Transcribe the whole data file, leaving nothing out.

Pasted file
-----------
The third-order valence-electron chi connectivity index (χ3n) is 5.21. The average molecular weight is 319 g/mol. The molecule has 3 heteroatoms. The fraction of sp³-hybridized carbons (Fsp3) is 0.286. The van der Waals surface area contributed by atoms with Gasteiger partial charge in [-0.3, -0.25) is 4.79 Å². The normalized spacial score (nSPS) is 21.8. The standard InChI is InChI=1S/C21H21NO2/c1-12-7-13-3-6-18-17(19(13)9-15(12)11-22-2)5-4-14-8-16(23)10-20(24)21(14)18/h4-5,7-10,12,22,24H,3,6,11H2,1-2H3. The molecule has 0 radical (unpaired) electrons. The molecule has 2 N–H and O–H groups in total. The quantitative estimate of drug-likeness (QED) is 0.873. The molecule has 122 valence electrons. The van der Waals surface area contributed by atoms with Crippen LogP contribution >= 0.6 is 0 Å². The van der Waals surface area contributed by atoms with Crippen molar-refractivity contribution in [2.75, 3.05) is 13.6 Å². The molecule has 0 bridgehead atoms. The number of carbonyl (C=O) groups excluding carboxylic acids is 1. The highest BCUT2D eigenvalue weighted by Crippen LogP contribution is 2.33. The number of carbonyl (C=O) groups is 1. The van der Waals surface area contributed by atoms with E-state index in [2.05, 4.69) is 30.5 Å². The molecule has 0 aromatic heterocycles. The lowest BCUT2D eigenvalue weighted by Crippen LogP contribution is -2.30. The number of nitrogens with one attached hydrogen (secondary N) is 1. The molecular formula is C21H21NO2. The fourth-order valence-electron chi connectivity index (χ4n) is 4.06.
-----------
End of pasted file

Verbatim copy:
The third-order valence-electron chi connectivity index (χ3n) is 5.21. The average molecular weight is 319 g/mol. The molecule has 3 heteroatoms. The fraction of sp³-hybridized carbons (Fsp3) is 0.286. The van der Waals surface area contributed by atoms with Gasteiger partial charge in [-0.3, -0.25) is 4.79 Å². The normalized spacial score (nSPS) is 21.8. The standard InChI is InChI=1S/C21H21NO2/c1-12-7-13-3-6-18-17(19(13)9-15(12)11-22-2)5-4-14-8-16(23)10-20(24)21(14)18/h4-5,7-10,12,22,24H,3,6,11H2,1-2H3. The molecule has 0 radical (unpaired) electrons. The molecule has 2 N–H and O–H groups in total. The quantitative estimate of drug-likeness (QED) is 0.873. The molecule has 122 valence electrons. The van der Waals surface area contributed by atoms with Crippen LogP contribution >= 0.6 is 0 Å². The van der Waals surface area contributed by atoms with Crippen molar-refractivity contribution in [2.75, 3.05) is 13.6 Å². The molecule has 0 bridgehead atoms. The number of carbonyl (C=O) groups excluding carboxylic acids is 1. The highest BCUT2D eigenvalue weighted by Crippen LogP contribution is 2.33. The number of carbonyl (C=O) groups is 1. The van der Waals surface area contributed by atoms with E-state index in [2.05, 4.69) is 30.5 Å². The molecule has 0 aromatic heterocycles. The lowest BCUT2D eigenvalue weighted by Crippen LogP contribution is -2.30. The number of nitrogens with one attached hydrogen (secondary N) is 1. The molecular formula is C21H21NO2. The fourth-order valence-electron chi connectivity index (χ4n) is 4.06.